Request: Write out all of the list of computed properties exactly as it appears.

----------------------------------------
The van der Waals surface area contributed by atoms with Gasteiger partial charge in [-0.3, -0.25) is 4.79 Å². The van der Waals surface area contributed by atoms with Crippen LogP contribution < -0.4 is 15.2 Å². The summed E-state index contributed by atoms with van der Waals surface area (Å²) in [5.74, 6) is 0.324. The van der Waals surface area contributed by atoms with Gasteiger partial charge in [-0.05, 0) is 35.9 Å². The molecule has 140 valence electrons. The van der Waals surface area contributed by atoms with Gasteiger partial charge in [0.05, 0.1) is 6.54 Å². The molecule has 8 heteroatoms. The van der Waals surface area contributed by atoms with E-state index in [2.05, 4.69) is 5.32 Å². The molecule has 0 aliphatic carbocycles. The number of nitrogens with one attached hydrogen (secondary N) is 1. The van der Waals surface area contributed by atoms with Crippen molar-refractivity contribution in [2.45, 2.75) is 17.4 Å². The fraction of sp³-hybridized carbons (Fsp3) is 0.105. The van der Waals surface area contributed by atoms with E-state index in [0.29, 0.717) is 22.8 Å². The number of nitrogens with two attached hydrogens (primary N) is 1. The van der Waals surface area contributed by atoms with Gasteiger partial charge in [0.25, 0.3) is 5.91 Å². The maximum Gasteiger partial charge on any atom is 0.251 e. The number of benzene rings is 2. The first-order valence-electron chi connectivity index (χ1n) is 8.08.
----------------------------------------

The van der Waals surface area contributed by atoms with Gasteiger partial charge in [-0.3, -0.25) is 4.79 Å². The van der Waals surface area contributed by atoms with Crippen LogP contribution < -0.4 is 15.2 Å². The summed E-state index contributed by atoms with van der Waals surface area (Å²) in [5.74, 6) is 0.324. The van der Waals surface area contributed by atoms with Gasteiger partial charge in [-0.05, 0) is 35.9 Å². The molecule has 140 valence electrons. The van der Waals surface area contributed by atoms with Gasteiger partial charge in [0.05, 0.1) is 6.54 Å². The molecule has 8 heteroatoms. The van der Waals surface area contributed by atoms with E-state index in [2.05, 4.69) is 5.32 Å². The molecule has 0 aliphatic carbocycles. The number of nitrogens with one attached hydrogen (secondary N) is 1. The van der Waals surface area contributed by atoms with Crippen molar-refractivity contribution in [2.45, 2.75) is 17.4 Å². The fraction of sp³-hybridized carbons (Fsp3) is 0.105. The van der Waals surface area contributed by atoms with E-state index in [0.29, 0.717) is 22.8 Å². The number of nitrogens with two attached hydrogens (primary N) is 1. The van der Waals surface area contributed by atoms with Gasteiger partial charge in [0.25, 0.3) is 5.91 Å². The maximum Gasteiger partial charge on any atom is 0.251 e. The number of benzene rings is 2. The first-order valence-electron chi connectivity index (χ1n) is 8.08.